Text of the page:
Some happy news to report tonight: Initiative 1351, which mandates lower class sizes in Washington’s primary and secondary schools, is finally passing after having trailed on Election Night and in yesterday’s count.
After King County finished tabulating and reporting a fresh batch of ballots (its second count of the day), I‑1351 went from losing to winning. What fortuitous timing! Just a few hours ago, Tim Eyman had sent out an email to the media crowing about the initiative being down. But now it’s prevailing!
Here’s where things stand now:
Yes on I‑1351: 810,243 votes (50.14%)
No on I‑1351: 805,583 votes (49.86%)
This means the Yes side has a fairly slim 4,660 vote lead.
Spokane County has flipped into the Yes column, a day after Snohomish County flipped to No. Snohomish is still No, but not by much.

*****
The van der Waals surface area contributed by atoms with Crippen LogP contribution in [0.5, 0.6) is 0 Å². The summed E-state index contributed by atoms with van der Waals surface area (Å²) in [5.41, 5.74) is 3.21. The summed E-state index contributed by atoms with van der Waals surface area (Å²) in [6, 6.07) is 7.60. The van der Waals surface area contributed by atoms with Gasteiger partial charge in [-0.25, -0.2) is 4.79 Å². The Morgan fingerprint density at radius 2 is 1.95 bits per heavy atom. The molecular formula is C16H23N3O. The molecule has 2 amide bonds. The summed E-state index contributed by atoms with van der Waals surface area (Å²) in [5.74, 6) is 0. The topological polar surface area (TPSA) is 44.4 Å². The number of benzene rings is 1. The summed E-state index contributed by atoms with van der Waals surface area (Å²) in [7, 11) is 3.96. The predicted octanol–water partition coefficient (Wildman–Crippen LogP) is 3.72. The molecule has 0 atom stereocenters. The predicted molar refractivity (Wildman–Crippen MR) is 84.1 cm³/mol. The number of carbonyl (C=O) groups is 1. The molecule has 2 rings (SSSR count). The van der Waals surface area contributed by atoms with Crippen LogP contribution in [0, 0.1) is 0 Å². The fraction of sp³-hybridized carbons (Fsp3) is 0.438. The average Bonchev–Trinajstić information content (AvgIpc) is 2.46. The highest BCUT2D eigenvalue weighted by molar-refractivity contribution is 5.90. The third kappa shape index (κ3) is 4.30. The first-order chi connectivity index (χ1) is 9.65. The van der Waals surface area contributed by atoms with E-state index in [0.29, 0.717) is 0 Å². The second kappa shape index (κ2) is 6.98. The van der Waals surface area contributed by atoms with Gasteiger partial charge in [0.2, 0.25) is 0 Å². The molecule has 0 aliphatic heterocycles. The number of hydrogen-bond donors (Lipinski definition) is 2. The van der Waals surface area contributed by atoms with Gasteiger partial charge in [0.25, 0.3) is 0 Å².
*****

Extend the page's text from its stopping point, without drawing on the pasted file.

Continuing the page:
What accounts for the change? In a few words, late ballots from more populous counties. The more sparsely populated rural counties are voting I‑1351 down by significant margins. For the most part, those counties have few ballots left on hand to process, so their influence on the result is waning.
The populous counties, on the other hand, still have plenty of ballots to tabulate. King County alone has 132,042 ballots still to work through. Pierce County has 21,000; Snohomish has 78,000, and Spokane has 26,000.
If the trends hold, we project a win for the Yes on I‑1351 coalition. It won’t be a landslide victory, but it will be a victory nonetheless.
Counties where I‑1351 is winning include King and San Juan (reliable Democratic strongholds), along with Jefferson, Kitsap, Pierce, Spokane, Whatcom, Grays Harbor, and.… wait for it… Asotin! It’s very unusual to see King and Pierce in an alliance that does not include Snohomish County, but, there you have it.
Snohomish and Mason are barely in the No column, and Snohomish might just flip back before the election is certified. We’ll have to see.
Other counties that are somewhat close but still No are Skagit and Thurston.